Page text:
So by now, most of us know about the controversy in Nevada over one rancher's refusal to pay a fee for allowing his cattle to graze on federal lands. In fact, he now owes the government over a million dollars in taxes and/or fees.
At the heart of Cliven Bundy's refusal to pay these taxes is his proclaimed notion that rights to the use of those lands rightfully belong to those who resided there first.
Additionally, he has often times inarticulately expressed the notion that the collection of these taxes or fees by the federal government is an infringement on personal rights.
On the other side of the fight, such as with those of us here, the majority of the outrage stems from the fact that since the land effectively belongs to all Americans, these actions, and Bundy's refusal to pay for his actions, are no different from any other defrauding of the government.
Given all these points, here is my modest proposal:
Return the disputed federal lands to Native American groups.
If Bundy is telling the truth about wanting the lands to be rightfully controlled by the people who resided there first, and that his refusal to provide any sort of compensation for using those lands is based on paying taxes to an illegitimate federal government, then he should have no more qualms if the land was controlled by Native Americans. After all, their claims to the lands precede those of the Federal government, but also those of any other European settler by thousands of years.
On the other hand, while Bundy has a problem with paying taxes to the federal government, and ultimately stealing money that belongs to all Americans, as a follower of sovereign rights, he should respect if the Native Americans choose to charge him for using their lands for his cattle, assuming they allow him to use them at all.
Let's not forget that the US in general owes the Native American population, who even knows how to calculate how much the US owes, over land seizures, genocides, and countless humiliations. The million dollars that Bundy owes the US, and any additional value in the land, can be considered chump change compared to the value engendered by this gesture of goodwill, repairing relations, and, as a first step, righting some monumental wrongs this would show the world.
Apparently there is some outrage in Bundy's camp that this whole thing is a conspiracy so politicians or the Chinese or something can profit from it. Well, returning these lands would prove that charge wrong, as no one would ostensibly be profiting from such a move. Unless you count the Native Americans, which, considering the last few centuries, I would say they are still at a considerable deficit.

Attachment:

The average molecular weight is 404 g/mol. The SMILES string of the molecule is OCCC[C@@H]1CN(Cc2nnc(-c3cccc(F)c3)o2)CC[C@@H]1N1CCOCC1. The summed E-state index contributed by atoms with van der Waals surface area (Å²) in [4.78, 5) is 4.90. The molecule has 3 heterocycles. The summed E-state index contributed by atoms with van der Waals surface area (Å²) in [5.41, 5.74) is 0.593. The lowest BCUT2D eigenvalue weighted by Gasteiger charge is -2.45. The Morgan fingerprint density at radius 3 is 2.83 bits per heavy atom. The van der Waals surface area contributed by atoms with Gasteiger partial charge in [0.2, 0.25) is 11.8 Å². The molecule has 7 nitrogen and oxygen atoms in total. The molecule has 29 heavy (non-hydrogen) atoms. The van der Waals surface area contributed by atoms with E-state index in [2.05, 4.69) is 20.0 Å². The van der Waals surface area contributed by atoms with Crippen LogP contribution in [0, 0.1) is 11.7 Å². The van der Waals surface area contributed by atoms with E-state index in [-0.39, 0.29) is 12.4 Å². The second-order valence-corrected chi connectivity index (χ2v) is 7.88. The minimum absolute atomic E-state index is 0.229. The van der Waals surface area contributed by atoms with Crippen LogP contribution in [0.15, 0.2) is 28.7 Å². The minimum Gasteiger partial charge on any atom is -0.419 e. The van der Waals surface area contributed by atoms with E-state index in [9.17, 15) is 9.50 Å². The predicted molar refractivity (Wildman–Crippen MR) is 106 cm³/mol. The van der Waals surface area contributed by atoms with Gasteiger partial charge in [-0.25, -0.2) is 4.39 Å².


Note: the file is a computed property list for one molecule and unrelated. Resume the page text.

Apparently the actions of the Federal government have also been hysterically called some sort of conspiratorial land grab. Again, it would be hard to call it a land grab if the government is actually giving that land away (technically, returning it to its rightful owners, to use the Bundy parlance).
There is also some outrage here over the possibility of an ulterior motive for the Bundy Rebellion. Namely, the use of the federal lands by mining, oil, and shale companies. Some may question whether the land is more likely to be preserved environmentally by Native Americans than the federal government. After all, there's no reason the Native American groups to whom we return the land couldn't just go and deal with the private companies themselves (Unless of course, we set it up in some sort of treaty....).
From an environmental perspective, this may in fact be a better alternative. After all, the federal government's track record of protecting public lands from private ventures and polluters is spotty at best. On the other hand, Native Americans have been among the strongest supporters of combating climate change, and this makes sense considering they are also disproportionately impacted by the climate change for which these companies are responsible.
But even after all that, if Cliven Bundy still refuses to go along with the government or the Native American decisions, he can always take it up in tribal court. I'm sure he'll have a better chance there than he did in US court.
9:36 AM PT: To address any comments there have been and will be expressing interest in seeing the use of force, on Bundy, his supporters, or his cattle:
Isn't this the very site that often protests against the militarization of police/federal government?
What of the outrage over the Albuquerque PD? Of the crackdown on Occupy movements? Of stop and frisk and drug raids and every other instance of police or federal strong-arming? But if it's against a Conservative defrauder, vile and selfish though he is, it's ok?
No, I would much prefer the government declare that at no point will they threaten, use, or display in force any violence as a means of resolving this issue. Let the militias stand there with their guns and threats and see how that endears them to the American populace. Let the record show that the government has attempted time and time again to resolve this matter in a judicious manner, and Bundy's response has been nothing but contempt for the government and institutions on which we all rely and have built our society.
After all, settling disputes through peaceful means, and through a structured and regulated and equitable government; what better way is there to refute all that encapsulates Conservative ideology?